Objective: The aim of this study was to describe short- and mid-term outcomes, complications, implant bioabsorption and owner satisfaction for a modified Maquet procedure (MMP) in which a novel bioabsorbable citrate-based implant is used as the wedge component to treat cranial cruciate ligament rupture in client-owned dogs.
Study design: Prospective clinical study of dogs (n = 13) undergoing MMP (n = 15). Intraoperative complications, postoperative complications, clinical follow-up using a 5-point lameness score and radiographs at 8 weeks and 6 months postoperatively were obtained. Mid-term outcome was assessed via physical examination, radiographs, canine orthopaedic index and owner satisfaction questionnaires.
Results: No catastrophic complications occurred. Major complications occurred in 3/15 stifles. All were surgical site infections and one case required implant removal. Minor complications occurred in 9/15 stifles. Non-displaced cortical hinge fractures were the most common minor complication, and these occurred intraoperatively (4/15) or postoperatively (2/15). Three dogs achieved full function, eight dogs acceptable function and the outcome was unacceptable in two dogs. Most owners were satisfied with the procedure (11/13). Complete implant bioabsorption was not confirmed on mid-term radiographs.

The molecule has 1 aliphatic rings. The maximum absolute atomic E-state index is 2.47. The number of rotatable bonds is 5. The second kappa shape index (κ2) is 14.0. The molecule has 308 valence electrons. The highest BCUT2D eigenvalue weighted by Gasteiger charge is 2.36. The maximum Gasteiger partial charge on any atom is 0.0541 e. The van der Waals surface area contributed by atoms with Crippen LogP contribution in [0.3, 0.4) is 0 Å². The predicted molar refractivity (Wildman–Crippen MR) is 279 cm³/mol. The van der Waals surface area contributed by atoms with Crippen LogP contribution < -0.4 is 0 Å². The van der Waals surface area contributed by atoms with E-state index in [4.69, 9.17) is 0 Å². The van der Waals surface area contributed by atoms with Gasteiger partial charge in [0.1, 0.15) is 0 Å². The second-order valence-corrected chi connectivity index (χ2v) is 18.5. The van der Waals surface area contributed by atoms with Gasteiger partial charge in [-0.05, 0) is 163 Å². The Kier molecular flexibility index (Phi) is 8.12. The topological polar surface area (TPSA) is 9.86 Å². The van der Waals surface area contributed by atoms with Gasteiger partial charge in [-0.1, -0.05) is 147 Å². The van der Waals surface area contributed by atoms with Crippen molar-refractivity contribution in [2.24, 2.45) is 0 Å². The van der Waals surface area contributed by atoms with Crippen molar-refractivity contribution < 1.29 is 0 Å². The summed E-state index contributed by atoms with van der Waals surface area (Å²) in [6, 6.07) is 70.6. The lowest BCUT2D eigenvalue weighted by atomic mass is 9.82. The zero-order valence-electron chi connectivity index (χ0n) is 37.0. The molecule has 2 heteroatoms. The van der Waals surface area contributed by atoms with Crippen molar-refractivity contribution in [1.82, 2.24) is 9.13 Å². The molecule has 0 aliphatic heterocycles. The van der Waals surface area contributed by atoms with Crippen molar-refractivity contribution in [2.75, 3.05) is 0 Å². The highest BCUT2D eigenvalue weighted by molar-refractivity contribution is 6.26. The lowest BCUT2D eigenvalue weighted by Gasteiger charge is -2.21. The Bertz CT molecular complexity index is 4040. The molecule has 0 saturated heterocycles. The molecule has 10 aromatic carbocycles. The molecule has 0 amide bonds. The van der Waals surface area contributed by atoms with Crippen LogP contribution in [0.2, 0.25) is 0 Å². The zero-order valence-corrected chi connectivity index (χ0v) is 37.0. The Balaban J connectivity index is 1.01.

Conclusion: The described MMP with a citrate-based implant can produce satisfactory mid-term results. However, the long-term outcome of this procedure must be evaluated and technical modifications need to be implemented prior to larger-scale use of this implant.